Monday, March 7, 2011

SOMALIA: A crisis in numbers

SOMALIA: A crisis in numbers

NAIROBI, 7 March 2011 (IRIN) - One in three people in Somalia needs
humanitarian assistance as a severe water crisis, linked to the La
Niña weather phenomenon, takes hold across much of the country after
failed seasonal Deyr rains and amid continuing armed conflict. Prices
of cereals and water in many areas have soared.

Here are some facts and figures about this crisis, culled from a
report by the Food and Agriculture Organization's Food Security and
Nutritional Analysis Unit.

The population of Somalia is 7.5 million; of whom 2.4m people require
humanitarian assistance, a 20 percent increase over the last six

1.46m people in central and southern areas (where humanitarian access
is very limited) have been displaced by conflict;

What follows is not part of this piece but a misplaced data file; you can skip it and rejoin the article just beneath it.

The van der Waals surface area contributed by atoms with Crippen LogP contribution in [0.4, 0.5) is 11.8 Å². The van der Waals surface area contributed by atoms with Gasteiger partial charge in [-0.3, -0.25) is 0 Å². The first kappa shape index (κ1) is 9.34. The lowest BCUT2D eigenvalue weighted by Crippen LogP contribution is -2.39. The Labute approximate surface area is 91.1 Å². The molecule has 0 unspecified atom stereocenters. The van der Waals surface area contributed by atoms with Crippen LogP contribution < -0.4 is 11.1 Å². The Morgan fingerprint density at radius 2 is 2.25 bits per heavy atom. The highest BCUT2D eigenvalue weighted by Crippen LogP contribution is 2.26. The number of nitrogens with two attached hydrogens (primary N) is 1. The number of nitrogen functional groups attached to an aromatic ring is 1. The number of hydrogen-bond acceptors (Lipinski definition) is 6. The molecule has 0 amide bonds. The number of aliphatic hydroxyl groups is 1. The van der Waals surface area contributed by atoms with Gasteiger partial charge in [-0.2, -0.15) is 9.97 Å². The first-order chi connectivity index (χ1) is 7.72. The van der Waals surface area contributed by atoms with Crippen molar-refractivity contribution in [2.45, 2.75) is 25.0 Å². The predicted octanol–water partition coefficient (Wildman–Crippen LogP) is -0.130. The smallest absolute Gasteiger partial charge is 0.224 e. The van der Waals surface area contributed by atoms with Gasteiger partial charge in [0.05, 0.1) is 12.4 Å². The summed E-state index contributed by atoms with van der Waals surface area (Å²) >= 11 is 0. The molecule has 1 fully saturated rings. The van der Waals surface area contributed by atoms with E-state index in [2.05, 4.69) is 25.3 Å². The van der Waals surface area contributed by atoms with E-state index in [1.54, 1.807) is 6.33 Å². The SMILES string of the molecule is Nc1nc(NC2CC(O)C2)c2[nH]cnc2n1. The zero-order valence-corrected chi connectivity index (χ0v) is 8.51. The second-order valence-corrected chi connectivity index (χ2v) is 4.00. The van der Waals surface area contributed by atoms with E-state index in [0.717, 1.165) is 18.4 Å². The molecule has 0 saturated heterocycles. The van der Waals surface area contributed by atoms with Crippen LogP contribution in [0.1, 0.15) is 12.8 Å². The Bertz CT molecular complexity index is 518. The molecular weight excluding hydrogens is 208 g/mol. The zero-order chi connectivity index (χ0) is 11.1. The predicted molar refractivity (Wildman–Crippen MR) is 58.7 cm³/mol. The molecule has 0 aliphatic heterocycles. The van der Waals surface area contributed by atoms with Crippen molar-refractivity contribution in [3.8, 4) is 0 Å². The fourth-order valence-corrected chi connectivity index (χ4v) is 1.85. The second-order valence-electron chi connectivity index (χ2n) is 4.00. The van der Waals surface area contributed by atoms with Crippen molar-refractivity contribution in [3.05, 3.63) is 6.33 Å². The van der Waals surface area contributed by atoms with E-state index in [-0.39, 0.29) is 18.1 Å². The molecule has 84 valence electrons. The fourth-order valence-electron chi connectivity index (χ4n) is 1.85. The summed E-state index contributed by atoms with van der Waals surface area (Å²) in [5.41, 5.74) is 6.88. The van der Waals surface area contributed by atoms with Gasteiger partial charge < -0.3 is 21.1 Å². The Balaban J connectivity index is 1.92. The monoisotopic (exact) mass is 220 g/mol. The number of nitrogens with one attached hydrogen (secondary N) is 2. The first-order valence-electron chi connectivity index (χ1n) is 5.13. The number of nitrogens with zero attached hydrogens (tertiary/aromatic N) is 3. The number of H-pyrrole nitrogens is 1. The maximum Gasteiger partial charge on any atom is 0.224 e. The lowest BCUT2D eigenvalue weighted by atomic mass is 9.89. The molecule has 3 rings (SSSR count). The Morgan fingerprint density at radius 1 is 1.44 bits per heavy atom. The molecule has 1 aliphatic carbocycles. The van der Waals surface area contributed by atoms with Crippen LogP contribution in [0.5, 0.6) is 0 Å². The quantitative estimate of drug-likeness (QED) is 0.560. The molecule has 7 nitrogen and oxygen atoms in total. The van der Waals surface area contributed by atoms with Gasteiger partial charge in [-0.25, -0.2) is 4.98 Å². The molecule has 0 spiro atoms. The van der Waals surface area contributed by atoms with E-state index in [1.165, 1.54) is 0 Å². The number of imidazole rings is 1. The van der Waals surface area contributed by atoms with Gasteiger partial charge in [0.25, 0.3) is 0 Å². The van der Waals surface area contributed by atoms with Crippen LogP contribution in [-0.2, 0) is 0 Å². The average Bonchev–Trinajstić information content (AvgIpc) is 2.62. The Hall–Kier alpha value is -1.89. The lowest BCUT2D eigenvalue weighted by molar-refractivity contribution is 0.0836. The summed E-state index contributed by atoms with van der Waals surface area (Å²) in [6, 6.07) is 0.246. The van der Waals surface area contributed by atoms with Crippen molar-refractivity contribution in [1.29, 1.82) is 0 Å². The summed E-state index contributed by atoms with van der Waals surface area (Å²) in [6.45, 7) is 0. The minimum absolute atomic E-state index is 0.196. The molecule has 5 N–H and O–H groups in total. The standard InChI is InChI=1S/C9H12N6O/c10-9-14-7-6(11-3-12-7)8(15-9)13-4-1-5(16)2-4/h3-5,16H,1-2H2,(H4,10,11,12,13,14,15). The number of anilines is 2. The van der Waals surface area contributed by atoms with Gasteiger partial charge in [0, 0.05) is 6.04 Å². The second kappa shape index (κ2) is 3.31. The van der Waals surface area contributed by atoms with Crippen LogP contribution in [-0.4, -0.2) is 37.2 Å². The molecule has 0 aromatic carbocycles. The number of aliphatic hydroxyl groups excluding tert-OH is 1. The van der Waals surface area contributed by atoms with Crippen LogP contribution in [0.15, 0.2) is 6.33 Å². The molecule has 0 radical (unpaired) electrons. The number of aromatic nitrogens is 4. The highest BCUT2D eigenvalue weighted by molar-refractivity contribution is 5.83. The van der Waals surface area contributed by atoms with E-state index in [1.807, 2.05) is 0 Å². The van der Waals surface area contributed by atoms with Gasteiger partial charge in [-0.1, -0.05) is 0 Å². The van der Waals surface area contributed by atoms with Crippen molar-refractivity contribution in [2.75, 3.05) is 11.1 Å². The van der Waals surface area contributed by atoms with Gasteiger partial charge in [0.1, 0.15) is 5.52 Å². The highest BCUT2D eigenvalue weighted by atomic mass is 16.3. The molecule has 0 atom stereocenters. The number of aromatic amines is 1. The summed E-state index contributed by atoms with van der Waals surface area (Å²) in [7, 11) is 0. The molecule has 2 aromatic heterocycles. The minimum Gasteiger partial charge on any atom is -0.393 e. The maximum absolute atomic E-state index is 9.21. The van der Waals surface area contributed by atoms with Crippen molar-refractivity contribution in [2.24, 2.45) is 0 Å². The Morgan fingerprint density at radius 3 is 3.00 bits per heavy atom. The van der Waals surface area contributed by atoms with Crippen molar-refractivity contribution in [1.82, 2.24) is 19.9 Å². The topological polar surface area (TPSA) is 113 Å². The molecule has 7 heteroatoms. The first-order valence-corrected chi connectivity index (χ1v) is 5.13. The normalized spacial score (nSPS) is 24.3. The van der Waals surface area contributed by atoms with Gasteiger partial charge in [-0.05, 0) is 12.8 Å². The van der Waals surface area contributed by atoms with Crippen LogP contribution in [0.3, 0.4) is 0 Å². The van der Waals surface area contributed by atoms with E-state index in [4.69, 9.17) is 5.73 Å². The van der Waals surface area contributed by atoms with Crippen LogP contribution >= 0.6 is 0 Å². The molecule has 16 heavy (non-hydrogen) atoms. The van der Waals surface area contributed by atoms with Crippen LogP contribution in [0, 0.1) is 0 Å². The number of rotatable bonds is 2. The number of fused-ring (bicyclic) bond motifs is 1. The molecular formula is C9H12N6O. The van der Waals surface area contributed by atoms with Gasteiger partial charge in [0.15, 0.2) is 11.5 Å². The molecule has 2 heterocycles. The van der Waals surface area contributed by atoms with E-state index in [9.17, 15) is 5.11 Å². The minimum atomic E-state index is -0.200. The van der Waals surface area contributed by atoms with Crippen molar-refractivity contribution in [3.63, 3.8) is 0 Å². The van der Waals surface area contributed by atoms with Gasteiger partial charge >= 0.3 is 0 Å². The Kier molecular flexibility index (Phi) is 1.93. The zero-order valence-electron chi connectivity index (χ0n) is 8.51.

940,000 are in a state of acute food and livelihood crisis;

535,000 are in a state of humanitarian emergency (unable to access
2,100 kcal per day, among other criteria);

45,000 pastoralists are considered destitute, up 7 percent;

241,000 children under five are acutely malnourished (up 7 percent
from six months ago). In the south, this equates to 20 percent of all
under-fives. Across the country, the acute malnutrition rate is 16

57,000 of these are severely malnourished - one in 23 children under
five in the south, and 4 percent nationally, a rise of 31 percent
compared with six months ago;

75 percent of those acutely malnourished live in southern regions;

20 percent of normal cereal crop output was produced in agro-pastoral
and riverine areas of southern Somalia, causing the number of people
in crisis in these areas to rise by almost 70,000, to 440,000. Deyr
crop production was the lowest since 1995;

A 33-47 percent reduction in cattle prices since December 2010 was
observed in all southern areas;

Since 2009, the cost of a household's bare minimum food and non-food
items has risen by 32 percent in the south. This cost fell by 12
percent in the northwest thanks to a bumper harvest in 2010.


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